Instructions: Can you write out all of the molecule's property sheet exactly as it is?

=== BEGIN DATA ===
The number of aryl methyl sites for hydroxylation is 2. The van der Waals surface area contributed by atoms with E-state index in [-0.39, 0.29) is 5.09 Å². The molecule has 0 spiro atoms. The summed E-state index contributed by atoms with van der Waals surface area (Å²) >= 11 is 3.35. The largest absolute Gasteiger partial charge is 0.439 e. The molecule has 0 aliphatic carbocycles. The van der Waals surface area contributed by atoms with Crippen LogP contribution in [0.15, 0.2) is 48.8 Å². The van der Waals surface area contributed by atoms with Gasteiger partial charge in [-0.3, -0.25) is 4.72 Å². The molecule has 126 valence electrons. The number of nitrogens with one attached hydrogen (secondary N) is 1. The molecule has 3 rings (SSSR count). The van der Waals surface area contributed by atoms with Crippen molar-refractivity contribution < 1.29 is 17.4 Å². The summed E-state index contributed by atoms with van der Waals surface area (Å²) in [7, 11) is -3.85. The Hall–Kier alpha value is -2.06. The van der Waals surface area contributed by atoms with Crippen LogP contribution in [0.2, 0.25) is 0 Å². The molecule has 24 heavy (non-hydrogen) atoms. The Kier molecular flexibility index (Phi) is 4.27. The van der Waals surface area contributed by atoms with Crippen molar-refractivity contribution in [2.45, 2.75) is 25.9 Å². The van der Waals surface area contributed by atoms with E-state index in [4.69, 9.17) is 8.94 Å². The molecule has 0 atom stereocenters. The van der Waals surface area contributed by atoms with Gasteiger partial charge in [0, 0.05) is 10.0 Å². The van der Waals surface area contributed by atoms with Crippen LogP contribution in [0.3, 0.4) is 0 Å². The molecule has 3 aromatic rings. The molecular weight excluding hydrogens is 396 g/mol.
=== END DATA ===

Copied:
The number of aryl methyl sites for hydroxylation is 2. The van der Waals surface area contributed by atoms with E-state index in [-0.39, 0.29) is 5.09 Å². The molecule has 0 spiro atoms. The summed E-state index contributed by atoms with van der Waals surface area (Å²) >= 11 is 3.35. The largest absolute Gasteiger partial charge is 0.439 e. The molecule has 0 aliphatic carbocycles. The van der Waals surface area contributed by atoms with Crippen LogP contribution in [0.15, 0.2) is 48.8 Å². The van der Waals surface area contributed by atoms with Gasteiger partial charge in [-0.3, -0.25) is 4.72 Å². The molecule has 126 valence electrons. The number of nitrogens with one attached hydrogen (secondary N) is 1. The molecule has 3 rings (SSSR count). The van der Waals surface area contributed by atoms with Crippen molar-refractivity contribution < 1.29 is 17.4 Å². The summed E-state index contributed by atoms with van der Waals surface area (Å²) in [7, 11) is -3.85. The Hall–Kier alpha value is -2.06. The van der Waals surface area contributed by atoms with Crippen LogP contribution in [0.2, 0.25) is 0 Å². The molecule has 24 heavy (non-hydrogen) atoms. The Kier molecular flexibility index (Phi) is 4.27. The van der Waals surface area contributed by atoms with Crippen molar-refractivity contribution in [2.45, 2.75) is 25.9 Å². The van der Waals surface area contributed by atoms with E-state index in [4.69, 9.17) is 8.94 Å². The molecule has 0 atom stereocenters. The van der Waals surface area contributed by atoms with Gasteiger partial charge in [0, 0.05) is 10.0 Å². The van der Waals surface area contributed by atoms with Crippen LogP contribution in [0.3, 0.4) is 0 Å². The molecule has 3 aromatic rings. The molecular weight excluding hydrogens is 396 g/mol.